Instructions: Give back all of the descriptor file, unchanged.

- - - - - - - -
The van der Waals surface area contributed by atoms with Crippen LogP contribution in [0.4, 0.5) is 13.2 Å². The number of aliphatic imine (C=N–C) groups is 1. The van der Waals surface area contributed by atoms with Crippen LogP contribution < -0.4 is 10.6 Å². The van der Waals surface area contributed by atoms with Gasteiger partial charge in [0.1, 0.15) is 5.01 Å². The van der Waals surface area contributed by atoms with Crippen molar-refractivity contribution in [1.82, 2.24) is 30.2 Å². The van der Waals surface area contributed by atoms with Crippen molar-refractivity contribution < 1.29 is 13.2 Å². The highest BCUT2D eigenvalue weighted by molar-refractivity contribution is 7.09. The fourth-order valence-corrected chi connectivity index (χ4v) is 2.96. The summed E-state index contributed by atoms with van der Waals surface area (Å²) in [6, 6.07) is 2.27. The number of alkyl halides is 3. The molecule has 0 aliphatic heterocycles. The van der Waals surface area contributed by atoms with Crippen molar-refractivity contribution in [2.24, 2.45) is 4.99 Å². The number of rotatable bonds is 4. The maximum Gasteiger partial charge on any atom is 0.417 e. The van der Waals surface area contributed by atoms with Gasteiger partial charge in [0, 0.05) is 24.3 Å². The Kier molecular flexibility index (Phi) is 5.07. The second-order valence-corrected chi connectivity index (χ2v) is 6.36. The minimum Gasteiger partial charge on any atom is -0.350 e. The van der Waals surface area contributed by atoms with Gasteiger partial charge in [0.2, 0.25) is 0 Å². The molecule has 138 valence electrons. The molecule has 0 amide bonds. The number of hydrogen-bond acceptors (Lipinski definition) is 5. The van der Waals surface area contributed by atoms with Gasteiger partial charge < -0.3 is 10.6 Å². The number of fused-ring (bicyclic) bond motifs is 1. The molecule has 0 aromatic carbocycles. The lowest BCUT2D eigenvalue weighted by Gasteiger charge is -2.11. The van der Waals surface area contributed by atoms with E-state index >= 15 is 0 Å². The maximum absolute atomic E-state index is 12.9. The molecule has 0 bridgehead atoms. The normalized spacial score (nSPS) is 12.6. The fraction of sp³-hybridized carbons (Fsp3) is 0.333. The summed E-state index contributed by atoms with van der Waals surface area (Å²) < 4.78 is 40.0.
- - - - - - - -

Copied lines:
The van der Waals surface area contributed by atoms with Crippen LogP contribution in [0.4, 0.5) is 13.2 Å². The number of aliphatic imine (C=N–C) groups is 1. The van der Waals surface area contributed by atoms with Crippen LogP contribution < -0.4 is 10.6 Å². The van der Waals surface area contributed by atoms with Gasteiger partial charge in [0.1, 0.15) is 5.01 Å². The van der Waals surface area contributed by atoms with Crippen molar-refractivity contribution in [1.82, 2.24) is 30.2 Å². The van der Waals surface area contributed by atoms with Crippen molar-refractivity contribution < 1.29 is 13.2 Å². The highest BCUT2D eigenvalue weighted by molar-refractivity contribution is 7.09. The fourth-order valence-corrected chi connectivity index (χ4v) is 2.96. The summed E-state index contributed by atoms with van der Waals surface area (Å²) in [6, 6.07) is 2.27. The number of alkyl halides is 3. The molecule has 0 aliphatic heterocycles. The van der Waals surface area contributed by atoms with Crippen molar-refractivity contribution in [2.24, 2.45) is 4.99 Å². The number of rotatable bonds is 4. The maximum Gasteiger partial charge on any atom is 0.417 e. The van der Waals surface area contributed by atoms with Gasteiger partial charge in [0, 0.05) is 24.3 Å². The Kier molecular flexibility index (Phi) is 5.07. The second-order valence-corrected chi connectivity index (χ2v) is 6.36. The minimum Gasteiger partial charge on any atom is -0.350 e. The van der Waals surface area contributed by atoms with Gasteiger partial charge in [0.2, 0.25) is 0 Å². The molecule has 138 valence electrons. The molecule has 0 amide bonds. The number of hydrogen-bond acceptors (Lipinski definition) is 5. The van der Waals surface area contributed by atoms with Gasteiger partial charge < -0.3 is 10.6 Å². The number of fused-ring (bicyclic) bond motifs is 1. The molecule has 0 aromatic carbocycles. The lowest BCUT2D eigenvalue weighted by Gasteiger charge is -2.11. The van der Waals surface area contributed by atoms with E-state index >= 15 is 0 Å². The maximum absolute atomic E-state index is 12.9. The molecule has 0 bridgehead atoms. The normalized spacial score (nSPS) is 12.6. The fraction of sp³-hybridized carbons (Fsp3) is 0.333. The summed E-state index contributed by atoms with van der Waals surface area (Å²) < 4.78 is 40.0.